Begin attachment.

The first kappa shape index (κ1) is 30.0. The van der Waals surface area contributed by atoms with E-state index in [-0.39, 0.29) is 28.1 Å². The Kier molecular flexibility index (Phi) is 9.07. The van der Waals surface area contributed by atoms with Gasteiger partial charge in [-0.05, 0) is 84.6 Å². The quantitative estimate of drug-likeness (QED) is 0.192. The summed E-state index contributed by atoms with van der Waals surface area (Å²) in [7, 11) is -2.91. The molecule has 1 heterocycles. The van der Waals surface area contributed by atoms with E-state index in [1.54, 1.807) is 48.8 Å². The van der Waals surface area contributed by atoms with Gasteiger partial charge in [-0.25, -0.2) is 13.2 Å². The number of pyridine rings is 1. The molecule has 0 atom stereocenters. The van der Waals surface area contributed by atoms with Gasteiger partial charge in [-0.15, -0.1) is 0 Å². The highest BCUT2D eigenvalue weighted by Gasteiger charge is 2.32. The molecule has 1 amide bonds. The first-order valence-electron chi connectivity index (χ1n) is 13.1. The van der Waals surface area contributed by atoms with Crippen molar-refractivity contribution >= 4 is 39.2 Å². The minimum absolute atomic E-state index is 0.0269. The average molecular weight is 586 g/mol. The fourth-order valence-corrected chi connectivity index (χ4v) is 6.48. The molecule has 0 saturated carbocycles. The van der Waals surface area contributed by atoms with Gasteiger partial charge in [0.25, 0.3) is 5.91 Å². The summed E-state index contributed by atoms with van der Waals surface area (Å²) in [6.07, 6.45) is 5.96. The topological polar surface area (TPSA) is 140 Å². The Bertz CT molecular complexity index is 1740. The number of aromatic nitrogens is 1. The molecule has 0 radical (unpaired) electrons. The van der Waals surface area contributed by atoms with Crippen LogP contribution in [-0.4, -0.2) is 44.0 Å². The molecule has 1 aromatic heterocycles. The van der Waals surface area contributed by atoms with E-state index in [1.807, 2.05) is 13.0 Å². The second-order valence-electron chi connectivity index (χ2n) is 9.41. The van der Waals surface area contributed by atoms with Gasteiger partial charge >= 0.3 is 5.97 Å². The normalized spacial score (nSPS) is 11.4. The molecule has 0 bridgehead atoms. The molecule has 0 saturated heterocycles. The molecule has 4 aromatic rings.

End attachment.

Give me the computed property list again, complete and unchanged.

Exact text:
The first kappa shape index (κ1) is 30.0. The van der Waals surface area contributed by atoms with E-state index in [-0.39, 0.29) is 28.1 Å². The Kier molecular flexibility index (Phi) is 9.07. The van der Waals surface area contributed by atoms with Gasteiger partial charge in [-0.05, 0) is 84.6 Å². The quantitative estimate of drug-likeness (QED) is 0.192. The summed E-state index contributed by atoms with van der Waals surface area (Å²) in [7, 11) is -2.91. The molecule has 1 heterocycles. The van der Waals surface area contributed by atoms with E-state index in [1.54, 1.807) is 48.8 Å². The van der Waals surface area contributed by atoms with Gasteiger partial charge in [-0.25, -0.2) is 13.2 Å². The number of pyridine rings is 1. The molecule has 0 atom stereocenters. The van der Waals surface area contributed by atoms with Gasteiger partial charge in [-0.15, -0.1) is 0 Å². The highest BCUT2D eigenvalue weighted by Gasteiger charge is 2.32. The molecule has 1 amide bonds. The first-order valence-electron chi connectivity index (χ1n) is 13.1. The van der Waals surface area contributed by atoms with Crippen molar-refractivity contribution >= 4 is 39.2 Å². The minimum absolute atomic E-state index is 0.0269. The average molecular weight is 586 g/mol. The fourth-order valence-corrected chi connectivity index (χ4v) is 6.48. The molecule has 0 saturated carbocycles. The van der Waals surface area contributed by atoms with Gasteiger partial charge in [0.25, 0.3) is 5.91 Å². The summed E-state index contributed by atoms with van der Waals surface area (Å²) in [6.07, 6.45) is 5.96. The topological polar surface area (TPSA) is 140 Å². The Bertz CT molecular complexity index is 1740. The number of aromatic nitrogens is 1. The molecule has 0 radical (unpaired) electrons. The van der Waals surface area contributed by atoms with Crippen LogP contribution in [-0.4, -0.2) is 44.0 Å². The molecule has 1 aromatic heterocycles. The van der Waals surface area contributed by atoms with E-state index in [1.807, 2.05) is 13.0 Å². The second-order valence-electron chi connectivity index (χ2n) is 9.41. The van der Waals surface area contributed by atoms with Gasteiger partial charge >= 0.3 is 5.97 Å². The normalized spacial score (nSPS) is 11.4. The molecule has 0 bridgehead atoms. The molecule has 0 saturated heterocycles. The molecule has 4 aromatic rings.